Correspondence: 1927–87, Joseph Campbell

Novato, Calif.: New World Library, 2019. 429 pp., cloth, $26.95.

In addition to his impressive output of mythological studies, Joseph Campbell was a prodigious letter writer, corresponding over the years not only with fellow luminaries in the field but with friends, relatives, students and, at one point, even an American president. This volume draws together a broad selection of letters ranging from the start of his academic career to its end, in the process offering up a revealing portrait of a true American original. 

As the book’s introduction states, collections of personal letters like this make for valuable reading on several levels. For one, they provide important insights into the character and thought processes of an individual, since one finds an intimacy of expression not usually encountered in more scholarly contexts. But even in scholarly terms, letters like these can shed valuable light on the intellectual context in which the individual worked. 

When I was heavily immersed in Campbell’s work back in the 1980s, I was curious, even a little confused, by his relationship with other academic thinkers in the field, since I sometimes noticed him referred to in less than complimentary terms, almost as if he wasn’t a member of their club. When I interviewed mythologist Wendy Doniger for this magazine in 1990, for example, she was vaguely disparaging of his contribution, criticizing his “universalist” approach to mythology while also claiming (inaccurately, I later realized) that he never bothered to study texts in their original languages, when in fact he did. While the letters in this volume only touch briefly on that controversy, seeing it mentioned in the context of the entire book gave me fresh insight into what may have really been the source of that problem, in part anyway—sour grapes, or professional jealousy. As a religious scholar I knew once said to me, “Few things annoy one’s colleagues in academia more than becoming popular and successful.” Needless to say, Joseph Campbell became really popular and successful.

For that reason, it was something of a pleasant revelation for me to come across a glowing letter in this volume from Mircea Eliade—the mythological thinker probably most often regarded as Campbell’s chief rival during his lifetime. I’d always been curious what Eliade thought of Campbell, since I’d never come across anything regarding his opinion of the man or his work. In the letter included in this volume, he praises the copy of The Masks of God that Campbell sent to him, saying, “Your book is very beautiful, extremely stimulating, audacious, personal, and carries new views even when you present well-known theories. . . . I have already presented the book in my Fall seminar (Psychology and History of Religions) and I am going to use it in my Winter course (Mediterranean Religions).” Clearly Eliade felt a fondness for Campbell’s work that some of colleagues didn’t share, not publicly at any rate.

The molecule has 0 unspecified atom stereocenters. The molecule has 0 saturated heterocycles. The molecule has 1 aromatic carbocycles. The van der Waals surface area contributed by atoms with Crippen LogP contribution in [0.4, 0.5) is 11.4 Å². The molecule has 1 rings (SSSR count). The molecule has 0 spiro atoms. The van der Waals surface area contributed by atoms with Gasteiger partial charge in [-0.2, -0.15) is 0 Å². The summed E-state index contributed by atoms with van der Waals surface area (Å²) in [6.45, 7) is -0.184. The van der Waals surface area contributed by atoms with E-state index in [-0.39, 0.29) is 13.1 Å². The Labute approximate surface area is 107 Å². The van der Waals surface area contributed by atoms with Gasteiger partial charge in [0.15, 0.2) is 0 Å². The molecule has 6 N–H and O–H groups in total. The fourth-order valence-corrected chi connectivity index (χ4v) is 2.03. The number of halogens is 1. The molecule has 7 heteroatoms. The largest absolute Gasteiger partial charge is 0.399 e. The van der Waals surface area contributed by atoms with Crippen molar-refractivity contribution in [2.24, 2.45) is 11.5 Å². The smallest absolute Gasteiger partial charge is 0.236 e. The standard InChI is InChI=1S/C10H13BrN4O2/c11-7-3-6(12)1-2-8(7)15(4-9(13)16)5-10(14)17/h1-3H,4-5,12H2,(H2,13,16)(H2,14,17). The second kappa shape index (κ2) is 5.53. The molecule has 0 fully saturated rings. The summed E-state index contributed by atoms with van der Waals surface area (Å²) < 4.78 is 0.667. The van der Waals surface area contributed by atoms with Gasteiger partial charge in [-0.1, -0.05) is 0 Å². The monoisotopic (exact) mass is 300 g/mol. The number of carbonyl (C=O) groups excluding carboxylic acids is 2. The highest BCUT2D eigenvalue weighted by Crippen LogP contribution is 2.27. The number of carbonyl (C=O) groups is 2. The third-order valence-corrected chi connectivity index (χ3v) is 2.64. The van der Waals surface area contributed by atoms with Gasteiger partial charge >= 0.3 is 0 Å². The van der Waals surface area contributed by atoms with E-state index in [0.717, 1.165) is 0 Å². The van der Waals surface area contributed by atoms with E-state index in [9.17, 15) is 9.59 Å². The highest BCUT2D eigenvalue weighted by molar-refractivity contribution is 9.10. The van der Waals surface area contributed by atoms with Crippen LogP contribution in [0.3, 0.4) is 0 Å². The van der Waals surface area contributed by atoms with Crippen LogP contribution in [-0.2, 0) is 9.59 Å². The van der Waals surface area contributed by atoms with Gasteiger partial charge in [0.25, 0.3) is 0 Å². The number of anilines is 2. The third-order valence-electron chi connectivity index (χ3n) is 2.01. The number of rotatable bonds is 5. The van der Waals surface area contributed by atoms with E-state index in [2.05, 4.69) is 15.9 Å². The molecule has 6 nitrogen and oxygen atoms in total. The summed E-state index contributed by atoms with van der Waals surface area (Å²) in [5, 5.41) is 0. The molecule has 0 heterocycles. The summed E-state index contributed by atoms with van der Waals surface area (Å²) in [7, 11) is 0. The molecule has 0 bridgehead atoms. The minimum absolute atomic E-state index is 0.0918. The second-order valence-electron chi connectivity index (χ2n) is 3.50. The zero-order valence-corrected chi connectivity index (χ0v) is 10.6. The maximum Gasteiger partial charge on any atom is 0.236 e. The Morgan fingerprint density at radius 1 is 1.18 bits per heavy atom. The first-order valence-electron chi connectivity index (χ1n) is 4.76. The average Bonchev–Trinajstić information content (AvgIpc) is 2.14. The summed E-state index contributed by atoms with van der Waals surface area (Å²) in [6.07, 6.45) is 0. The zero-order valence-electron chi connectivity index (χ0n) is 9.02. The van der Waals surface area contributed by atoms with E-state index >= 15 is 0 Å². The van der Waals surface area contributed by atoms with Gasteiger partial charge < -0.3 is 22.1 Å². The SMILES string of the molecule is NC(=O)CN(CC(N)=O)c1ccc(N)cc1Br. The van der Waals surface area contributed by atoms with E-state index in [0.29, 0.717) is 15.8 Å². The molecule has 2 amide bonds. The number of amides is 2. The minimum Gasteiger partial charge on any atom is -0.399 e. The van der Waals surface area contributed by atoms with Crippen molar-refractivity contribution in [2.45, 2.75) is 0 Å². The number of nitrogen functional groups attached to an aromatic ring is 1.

There were some real surprises for me in this book. One of those was learning about Campbell’s early friendship with Jiddu Krishnamurti, whom he met on a steamboat to Europe in 1924. I was impressed by the almost devotional admiration he expressed for the teacher, since it hinted at a certain spiritual impulse in Campbell’s personality that wasn’t immediately obvious from his more intellectual writings. In a letter dated July17, 1928, when he was still in his mid-twenties, Campbell wrote: “I am thoroughly excited about the talk I had with Krishnamurti. He has helped me to select a star worth aiming at. What the star is named I don’t quite know—what it looks like I somehow feel. But Krishna is there—in the star—and he is beautiful. . . . Krishna more than anyone I know, is like the person I have wanted to be.”

Also fascinating is a set of exchanges Campbell carried on with Alan Watts, who at one point corrects him on a matter of astrological import (of all things). Having read an advance copy of the second volume of Campbell’s Masks of God: Vol. 2, Watts noticed an error in his discussion about precession of the equinoxes in relation to the doctrine of the Great Ages, for which Campbell profusely thanks him. 

On a more controversial front, Campbell came under attack after his death by some former colleagues and friends, such as New Yorker writer Brendan Gill, for being anti-Semitic. While some correspondents in this volume defend Campbell against such charges, it’s a controversy that likely won’t be settled by this book. I have to admit it reminded me of something I noticed while attending various seminars of Campbell’s back in the ’80s—his decidedly right-wing views. One only gets a hint of that in this volume, but it stands out noticeably in a 1970 letter by Campbell to President Richard Nixon, praising him for his bombing of Cambodia. Yowzer. (It’s unknown whether Nixon responded to or even read Campbell’s letter.) 

This naturally raises the question of how much we ought separate someone’s personal beliefs from their creative achievements, a problem that’s been grappled with since time immemorial. Ultimately, we all have to decide that for ourselves, but either way, this volume is sure to enhance your understanding of the man and his thinking on any number of fronts—perhaps including that one. 

Ray Grasse

Ray Grasse worked on the staff of Quest magazine during the 1990s and is author of several books, including The Waking Dream, An Infinity of Gods, and Under a Sacred Sky. His website is